The KU researcher said the use of a tangled mesh in a finite element simulation can lead to inaccurate results -- with potentially disastrous consequences in biomechanical design, product development or large-deformation analysis.

"If you try to run such a simulation, you'll get a physically invalid solution," Shontz said. "That will cause a host of problems. Engineers need accurate solutions in making design decisions. With an airplane, the pilot will make decisions about how to fly the plane in turbulent weather; it's crucial that these decisions are based on correct simulation results regarding the weather and the plane's response. When making important medical decisions, a doctor needs to be able to trust that the simulation results for the disease progression or treatment are correct."

For years, researchers have pursued a solution to the tangled mesh problem, proposing solutions like re-meshing, meshfree methods and the finite cell method. But no definitive answer has yet been developed.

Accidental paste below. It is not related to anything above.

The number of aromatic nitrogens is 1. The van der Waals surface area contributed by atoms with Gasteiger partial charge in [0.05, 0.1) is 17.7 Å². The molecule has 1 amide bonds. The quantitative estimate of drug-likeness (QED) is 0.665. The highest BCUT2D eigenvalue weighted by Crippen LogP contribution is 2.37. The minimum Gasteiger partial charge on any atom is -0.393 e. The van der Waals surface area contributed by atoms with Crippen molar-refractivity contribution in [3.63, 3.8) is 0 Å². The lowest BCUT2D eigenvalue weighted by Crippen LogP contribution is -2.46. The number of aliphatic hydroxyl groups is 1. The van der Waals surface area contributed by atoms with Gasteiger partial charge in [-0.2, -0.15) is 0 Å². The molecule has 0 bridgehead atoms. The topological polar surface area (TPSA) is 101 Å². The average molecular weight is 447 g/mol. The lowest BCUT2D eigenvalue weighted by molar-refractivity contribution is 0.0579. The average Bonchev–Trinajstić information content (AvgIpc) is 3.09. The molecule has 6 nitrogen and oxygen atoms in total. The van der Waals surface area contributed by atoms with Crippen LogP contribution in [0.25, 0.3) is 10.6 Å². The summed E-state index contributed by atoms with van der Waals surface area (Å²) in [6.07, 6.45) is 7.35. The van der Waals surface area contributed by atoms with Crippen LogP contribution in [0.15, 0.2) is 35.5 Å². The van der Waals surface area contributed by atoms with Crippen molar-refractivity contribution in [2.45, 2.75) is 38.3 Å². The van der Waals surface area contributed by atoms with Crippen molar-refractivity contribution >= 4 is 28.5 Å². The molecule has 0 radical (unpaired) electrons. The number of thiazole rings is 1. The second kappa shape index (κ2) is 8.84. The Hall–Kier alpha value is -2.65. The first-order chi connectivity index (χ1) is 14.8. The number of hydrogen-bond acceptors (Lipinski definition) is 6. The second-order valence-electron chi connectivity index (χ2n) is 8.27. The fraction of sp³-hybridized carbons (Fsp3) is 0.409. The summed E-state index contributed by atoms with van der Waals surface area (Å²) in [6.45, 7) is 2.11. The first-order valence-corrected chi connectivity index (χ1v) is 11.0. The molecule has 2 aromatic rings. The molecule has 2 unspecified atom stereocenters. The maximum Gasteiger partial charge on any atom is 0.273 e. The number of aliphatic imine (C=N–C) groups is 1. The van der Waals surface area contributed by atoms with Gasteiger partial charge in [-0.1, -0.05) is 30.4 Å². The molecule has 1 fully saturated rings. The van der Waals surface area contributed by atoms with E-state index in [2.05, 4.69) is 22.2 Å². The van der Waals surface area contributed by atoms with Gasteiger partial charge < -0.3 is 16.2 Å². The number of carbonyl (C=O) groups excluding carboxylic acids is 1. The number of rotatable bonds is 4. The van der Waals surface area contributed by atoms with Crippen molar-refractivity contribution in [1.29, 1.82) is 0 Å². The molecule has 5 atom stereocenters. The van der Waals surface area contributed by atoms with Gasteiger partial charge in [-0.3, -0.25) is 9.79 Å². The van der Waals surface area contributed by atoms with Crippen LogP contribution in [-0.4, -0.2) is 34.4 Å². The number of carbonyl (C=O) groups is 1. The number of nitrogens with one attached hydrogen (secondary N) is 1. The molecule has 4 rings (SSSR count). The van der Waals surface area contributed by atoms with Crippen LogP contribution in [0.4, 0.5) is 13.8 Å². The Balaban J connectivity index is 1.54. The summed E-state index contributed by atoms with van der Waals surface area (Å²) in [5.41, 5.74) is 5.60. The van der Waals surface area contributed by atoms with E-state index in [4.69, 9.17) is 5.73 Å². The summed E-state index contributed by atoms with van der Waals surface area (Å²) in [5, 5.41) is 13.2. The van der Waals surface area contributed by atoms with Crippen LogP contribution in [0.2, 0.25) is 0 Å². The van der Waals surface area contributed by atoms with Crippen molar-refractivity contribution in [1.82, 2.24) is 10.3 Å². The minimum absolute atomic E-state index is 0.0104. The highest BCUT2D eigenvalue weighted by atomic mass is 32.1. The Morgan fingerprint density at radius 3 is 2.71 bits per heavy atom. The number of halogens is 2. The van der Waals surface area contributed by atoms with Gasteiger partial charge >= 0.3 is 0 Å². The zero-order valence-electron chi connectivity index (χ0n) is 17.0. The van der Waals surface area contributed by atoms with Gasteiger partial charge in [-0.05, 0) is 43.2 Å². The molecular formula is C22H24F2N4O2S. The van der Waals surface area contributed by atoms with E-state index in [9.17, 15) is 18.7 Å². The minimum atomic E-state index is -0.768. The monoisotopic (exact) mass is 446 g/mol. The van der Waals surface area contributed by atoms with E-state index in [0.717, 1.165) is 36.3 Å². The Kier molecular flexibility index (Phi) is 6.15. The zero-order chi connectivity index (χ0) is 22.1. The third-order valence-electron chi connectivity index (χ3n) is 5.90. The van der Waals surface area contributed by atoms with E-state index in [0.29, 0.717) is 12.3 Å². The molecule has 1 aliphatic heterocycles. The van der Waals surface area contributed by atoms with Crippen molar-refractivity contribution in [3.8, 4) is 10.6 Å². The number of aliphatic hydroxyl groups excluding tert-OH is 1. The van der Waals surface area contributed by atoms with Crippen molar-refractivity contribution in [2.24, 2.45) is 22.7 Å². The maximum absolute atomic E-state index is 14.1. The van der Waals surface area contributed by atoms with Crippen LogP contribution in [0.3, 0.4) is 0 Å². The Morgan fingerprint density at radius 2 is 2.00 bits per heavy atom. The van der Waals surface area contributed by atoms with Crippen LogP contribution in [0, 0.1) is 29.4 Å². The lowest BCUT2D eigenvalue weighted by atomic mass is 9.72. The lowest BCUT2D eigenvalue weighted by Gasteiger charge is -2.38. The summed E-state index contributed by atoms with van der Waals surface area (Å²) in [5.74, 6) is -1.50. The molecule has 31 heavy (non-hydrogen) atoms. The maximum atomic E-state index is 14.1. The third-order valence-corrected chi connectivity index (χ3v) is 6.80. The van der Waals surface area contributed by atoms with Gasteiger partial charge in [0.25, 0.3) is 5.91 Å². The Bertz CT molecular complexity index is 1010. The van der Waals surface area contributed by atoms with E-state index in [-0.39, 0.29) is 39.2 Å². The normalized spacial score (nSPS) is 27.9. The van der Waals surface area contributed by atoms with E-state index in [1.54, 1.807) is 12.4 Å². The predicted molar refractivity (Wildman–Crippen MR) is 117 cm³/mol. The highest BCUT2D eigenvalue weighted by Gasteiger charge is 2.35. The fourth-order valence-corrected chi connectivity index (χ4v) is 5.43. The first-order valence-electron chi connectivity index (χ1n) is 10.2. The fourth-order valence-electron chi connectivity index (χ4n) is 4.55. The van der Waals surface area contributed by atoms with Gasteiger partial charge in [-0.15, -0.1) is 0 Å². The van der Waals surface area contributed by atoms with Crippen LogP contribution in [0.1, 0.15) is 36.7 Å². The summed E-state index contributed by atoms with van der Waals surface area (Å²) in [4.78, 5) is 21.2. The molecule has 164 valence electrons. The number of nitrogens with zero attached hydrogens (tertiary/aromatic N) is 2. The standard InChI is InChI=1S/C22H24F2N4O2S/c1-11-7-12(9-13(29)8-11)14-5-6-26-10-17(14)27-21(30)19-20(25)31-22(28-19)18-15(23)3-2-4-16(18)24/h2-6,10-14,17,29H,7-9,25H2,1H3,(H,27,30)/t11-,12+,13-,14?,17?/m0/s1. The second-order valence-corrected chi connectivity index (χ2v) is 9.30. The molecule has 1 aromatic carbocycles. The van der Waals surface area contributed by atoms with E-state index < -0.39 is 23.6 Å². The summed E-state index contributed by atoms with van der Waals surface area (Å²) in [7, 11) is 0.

With a new $250,000 award from the National Science Foundation, Shontz and her KU colleagues are working with a team at the University of Wisconsin-Madison headed by Krishnan Suresh, a professor of mechanical engineering, to explore new methods for addressing the tangled mesh problem. Suresh's team received a similar $250,000 award from the National Science Foundation for their research.

Shontz already has developed several promising untangling algorithms, but she said it has proven difficult to "completely" untangle a mesh. Working with Suresh, she said she hopes the collaboration might yield a breakthrough.